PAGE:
“What if D-day had gone wrong?” is only one of scores of counterfactual questions historians have asked about the war. What if the Nazis had invaded Britain in 1940? What if Hitler had captured Moscow in 1941? What if the Japanese had won the Battle of Midway in 1942? These are questions that computer games ought, in theory, to be able to help answer. And yet no military historian, to my knowledge, has made use of them. This is doubly surprising. Not only is there a long and respectable tradition of war games within the military academy, but games also played a central role in Cold War strategy, advancing an entire branch of mathematics—game theory—in the process.

But Cold War games are now obsolete. Then, there were just two players, each armed to the teeth with nukes. Today we live in a multipolar, multiplayer world. Some players are much better armed than others. In that sense, today’s strategic problems are more like those of the World War II era. Sure, the U.S. can invade Iraq. But what will the French do? The Russians? The Chinese? What if invading Iraq ends up benefiting Iran? The question is, where to learn this kind of stuff? Sure, there are already some games that offer World War II scenarios. But Civilization and Empire Earth, to take perhaps the best-known examples, are not what the historian needs, since what they provide is such a crude caricature of the historical process. In both games, the player quickly learns that it is prudent to build up one’s economic capabilities before embarking on a war. But this is a universal truth, as valid for Julius Caesar as for Benito Mussolini. Behind the graphics, neither game tells you much about the specifics of 1939 to 1945. The warring sides therefore might as well be hobbits and orcs or teenage wizards and dementors.

Churchill in Italy, August 1944.Photo: Bettman/Corbis

Up until now, the best my sons and I could do when it came to replaying World War II was in fact an old-fashioned board game, Axis & Allies. Similar in its mode of operation to the earlier strategy game Risk, Axis & Allies offers a reasonable approximation to the strategic position in 1942. But I stress approximation. The game vastly understates the economic power of the United States, for example. The best thing about Axis & Allies is that battles are decided by a combination of firepower and luck. Dice are thrown, but the odds are weighted in favor of the player with the most men and hardware. (Each time I play, I’m impressed by the calibration of these weightings.) Luck did matter in the war; Pearl Harbor would have been a much bigger disaster if the American aircraft carriers had not been absent on maneuvers; the success of D-day was heavily dependent on the weather. But luck mattered only within limits set by what Stalin liked to call the constellation of forces. In Axis & Allies, it is clearly possible for the Axis powers to win, provided they strike quickly against badly led Allies. I know this because I watched my elder son, in the role of Hitler, trounce me the first time we played the game. But did this convince me that the real Hitler could have won the war? Or did it just mean that my son got lucky? Good though it is as a board game, Axis & Allies is still a very long way from historical reality. Which is why I’m so glad I discovered Making History: The Calm & the Storm, a pioneering computer game devised by Muzzy Lane, a software company in Newburyport, Massachusetts.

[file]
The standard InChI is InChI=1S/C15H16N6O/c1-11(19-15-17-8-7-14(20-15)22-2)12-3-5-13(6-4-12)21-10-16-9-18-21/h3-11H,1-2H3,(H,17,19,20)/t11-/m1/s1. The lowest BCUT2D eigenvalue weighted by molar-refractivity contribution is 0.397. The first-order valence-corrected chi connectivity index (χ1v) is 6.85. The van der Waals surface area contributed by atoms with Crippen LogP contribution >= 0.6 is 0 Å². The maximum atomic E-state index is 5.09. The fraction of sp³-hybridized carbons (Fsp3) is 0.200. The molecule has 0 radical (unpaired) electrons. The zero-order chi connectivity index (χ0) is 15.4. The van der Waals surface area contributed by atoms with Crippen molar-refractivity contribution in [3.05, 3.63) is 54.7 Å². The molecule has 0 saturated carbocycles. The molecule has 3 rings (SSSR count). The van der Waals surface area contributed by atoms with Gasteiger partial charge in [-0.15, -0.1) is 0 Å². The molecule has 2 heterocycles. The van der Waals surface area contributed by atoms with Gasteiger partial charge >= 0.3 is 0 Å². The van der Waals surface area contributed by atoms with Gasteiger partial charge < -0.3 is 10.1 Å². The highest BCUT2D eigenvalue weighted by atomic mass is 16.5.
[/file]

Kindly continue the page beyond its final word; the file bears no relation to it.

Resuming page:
Based on a combination of system dynamics, a technology designed to generate simulated scenarios from real-world data, The Calm & the Storm has a completely different feel from any other war game I’ve played. To begin with, it is based on a quite astonishing quantity of factual information about the war.